The foods we eat don’t just affect our physical health – they possess the ability to influence our mental state and mood in positive and negative ways.
Most of us know that foods high in sugar and saturated fat impair our temperament, whilst alcohol has the potential to inflict long term damage to an individual’s mental wellbeing, memory and serotonin levels. But enough about the bad for now – let’s take a look at the foods you should be turning to, to boost your grey cells and your memory.
Blueberries have long been hailed a superfood, but did you know they have memory-enhancing properties? Thanks to their antioxidant and anti-inflammatory effects, they have been liked to reducing a person’s susceptibility to dementia, which is associated with chronic inflammation.
According to a study by Johns Hopkins University. But it doesn’t stop there, as blueberries also contain anthocyanins, which improve neuronal signalling. Long live the humble blueberry!
Foods rich in vitamin B
Scientists believe the 8 types of vitamin B are essential for a healthy nervous system and consequently brain health, working together to achieve this. As we grow older, the brain loses neurons, which are the cells responsible for sending electrical impulses to and from the brain.
A study by Oxford University back in 2010 found that B vitamins can slow down how quickly those vital brain cells are lost. A group over over-70s with memory loss and concentration issues were tested – half were given a placebo and half were given B vitamins. Those who had taken the B vitamins had lost less neurons than the placebo group.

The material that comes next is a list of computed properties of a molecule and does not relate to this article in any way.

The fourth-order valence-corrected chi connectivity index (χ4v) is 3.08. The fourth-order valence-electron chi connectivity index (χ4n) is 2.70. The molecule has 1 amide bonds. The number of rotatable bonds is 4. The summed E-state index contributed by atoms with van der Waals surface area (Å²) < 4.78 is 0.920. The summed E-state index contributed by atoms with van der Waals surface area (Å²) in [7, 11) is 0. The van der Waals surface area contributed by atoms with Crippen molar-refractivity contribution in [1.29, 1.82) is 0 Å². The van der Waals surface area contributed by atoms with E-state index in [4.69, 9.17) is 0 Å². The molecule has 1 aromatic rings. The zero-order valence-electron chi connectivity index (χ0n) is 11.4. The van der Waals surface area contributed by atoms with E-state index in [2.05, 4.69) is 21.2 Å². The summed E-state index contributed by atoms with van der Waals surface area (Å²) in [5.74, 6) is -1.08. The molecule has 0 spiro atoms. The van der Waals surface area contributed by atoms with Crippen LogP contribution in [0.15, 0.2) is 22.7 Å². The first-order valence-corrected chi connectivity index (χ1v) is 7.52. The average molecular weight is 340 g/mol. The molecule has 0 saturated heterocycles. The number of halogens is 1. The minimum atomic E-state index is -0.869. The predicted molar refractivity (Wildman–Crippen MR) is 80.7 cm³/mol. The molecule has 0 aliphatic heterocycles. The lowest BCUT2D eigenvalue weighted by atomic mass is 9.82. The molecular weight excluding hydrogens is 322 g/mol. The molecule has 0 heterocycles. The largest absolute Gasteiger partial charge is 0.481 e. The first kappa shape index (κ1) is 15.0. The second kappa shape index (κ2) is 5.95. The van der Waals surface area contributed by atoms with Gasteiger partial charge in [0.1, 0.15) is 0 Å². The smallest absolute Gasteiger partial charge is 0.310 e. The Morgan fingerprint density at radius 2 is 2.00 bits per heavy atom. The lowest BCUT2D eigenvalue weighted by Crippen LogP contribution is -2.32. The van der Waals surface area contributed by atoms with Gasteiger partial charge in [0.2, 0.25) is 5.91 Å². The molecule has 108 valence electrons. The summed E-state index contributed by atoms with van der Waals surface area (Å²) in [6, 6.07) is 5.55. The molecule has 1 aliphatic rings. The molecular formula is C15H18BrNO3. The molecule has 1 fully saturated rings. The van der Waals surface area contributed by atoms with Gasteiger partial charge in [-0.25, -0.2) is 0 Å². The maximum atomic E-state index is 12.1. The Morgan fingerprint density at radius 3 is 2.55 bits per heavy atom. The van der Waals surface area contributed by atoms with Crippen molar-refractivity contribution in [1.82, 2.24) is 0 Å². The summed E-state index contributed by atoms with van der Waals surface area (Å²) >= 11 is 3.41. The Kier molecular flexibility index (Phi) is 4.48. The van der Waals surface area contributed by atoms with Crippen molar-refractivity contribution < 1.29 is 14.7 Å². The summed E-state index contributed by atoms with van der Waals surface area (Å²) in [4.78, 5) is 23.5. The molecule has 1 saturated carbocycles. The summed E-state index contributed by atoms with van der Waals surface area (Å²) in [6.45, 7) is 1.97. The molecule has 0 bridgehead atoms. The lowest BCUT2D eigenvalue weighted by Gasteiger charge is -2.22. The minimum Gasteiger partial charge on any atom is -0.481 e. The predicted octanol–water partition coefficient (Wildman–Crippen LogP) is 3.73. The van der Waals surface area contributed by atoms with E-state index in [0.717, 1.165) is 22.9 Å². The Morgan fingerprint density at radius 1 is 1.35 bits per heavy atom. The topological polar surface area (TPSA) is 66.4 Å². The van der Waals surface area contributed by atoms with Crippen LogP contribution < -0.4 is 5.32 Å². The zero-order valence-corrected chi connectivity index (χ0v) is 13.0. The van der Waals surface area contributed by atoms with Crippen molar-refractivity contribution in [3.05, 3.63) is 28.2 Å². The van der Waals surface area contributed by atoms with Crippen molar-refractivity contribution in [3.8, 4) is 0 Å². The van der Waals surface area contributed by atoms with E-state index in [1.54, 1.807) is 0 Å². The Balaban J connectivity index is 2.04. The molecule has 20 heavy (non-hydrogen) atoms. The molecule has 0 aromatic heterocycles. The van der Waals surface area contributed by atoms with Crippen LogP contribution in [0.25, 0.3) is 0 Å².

If you’re unsure how to add vitamin B into your diet, here are a few common foods that contain it:
The power of peppermint
What’s not to like about peppermint? It smells great and it’s a big warm hug in a mug! But did you know it’s also great for your mind, memory and mood? Research from Northumbria University found that drinking peppermint tea improves alertness. A survey of 180 volunteers was asked to drink peppermint tea, whilst a separate group drank a placebo version.
Both groups were asked questions testing their memory and completed mood tests. The group who were given peppermint were 15% more effective in their tests and reported back that they felt more relaxed than the placebo group after drinking the tea.
Not only is peppermint tea seemingly great for memory and cognitive function, as it’s caffeine-free it won’t affect your sleep. It’s also well-known for its positive effects on the digestive system which is particularly important when it comes to mood – many studies have made connections between the good gut and digestive health and serotonin levels in the brain.
Soybean-based products are something we’re seeing a lot more of in the UK, with many more people embracing a vegan diet than ever before. Soybean products are abundant in antioxidants known as polyphenols, which studies have linked to enhanced cognitive function in middle aged adults and older, as well as to the reduced risk of dementia.
Another reason to turn to soy is that it stimulates the production of estrogen which is vital for healthy organs and for regulating mood.
Need some inspiration? Try tofu, soybeans or soy milk to get you started.